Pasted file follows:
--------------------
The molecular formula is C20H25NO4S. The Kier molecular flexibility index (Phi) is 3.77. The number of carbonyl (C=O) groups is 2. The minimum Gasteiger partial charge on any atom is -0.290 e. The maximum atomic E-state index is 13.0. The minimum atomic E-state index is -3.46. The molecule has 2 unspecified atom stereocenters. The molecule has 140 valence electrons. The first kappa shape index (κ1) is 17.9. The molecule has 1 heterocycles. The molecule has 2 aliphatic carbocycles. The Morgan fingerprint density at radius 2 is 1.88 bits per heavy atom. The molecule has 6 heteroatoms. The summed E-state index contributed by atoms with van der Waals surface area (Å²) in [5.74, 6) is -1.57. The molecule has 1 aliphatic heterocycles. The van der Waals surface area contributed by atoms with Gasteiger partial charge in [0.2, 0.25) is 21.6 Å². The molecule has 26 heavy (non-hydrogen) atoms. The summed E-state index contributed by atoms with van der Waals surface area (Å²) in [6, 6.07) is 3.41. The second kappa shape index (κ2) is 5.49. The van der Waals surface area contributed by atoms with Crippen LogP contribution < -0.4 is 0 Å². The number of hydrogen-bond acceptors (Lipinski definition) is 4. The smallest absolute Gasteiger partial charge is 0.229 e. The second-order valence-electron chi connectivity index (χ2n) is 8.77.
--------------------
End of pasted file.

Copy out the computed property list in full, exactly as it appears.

The molecular formula is C20H25NO4S. The Kier molecular flexibility index (Phi) is 3.77. The number of carbonyl (C=O) groups is 2. The minimum Gasteiger partial charge on any atom is -0.290 e. The maximum atomic E-state index is 13.0. The minimum atomic E-state index is -3.46. The molecule has 2 unspecified atom stereocenters. The molecule has 140 valence electrons. The first kappa shape index (κ1) is 17.9. The molecule has 1 heterocycles. The molecule has 2 aliphatic carbocycles. The Morgan fingerprint density at radius 2 is 1.88 bits per heavy atom. The molecule has 6 heteroatoms. The summed E-state index contributed by atoms with van der Waals surface area (Å²) in [5.74, 6) is -1.57. The molecule has 1 aliphatic heterocycles. The van der Waals surface area contributed by atoms with Gasteiger partial charge in [0.2, 0.25) is 21.6 Å². The molecule has 26 heavy (non-hydrogen) atoms. The summed E-state index contributed by atoms with van der Waals surface area (Å²) in [6, 6.07) is 3.41. The second kappa shape index (κ2) is 5.49. The van der Waals surface area contributed by atoms with Crippen LogP contribution < -0.4 is 0 Å². The number of hydrogen-bond acceptors (Lipinski definition) is 4. The smallest absolute Gasteiger partial charge is 0.229 e. The second-order valence-electron chi connectivity index (χ2n) is 8.77.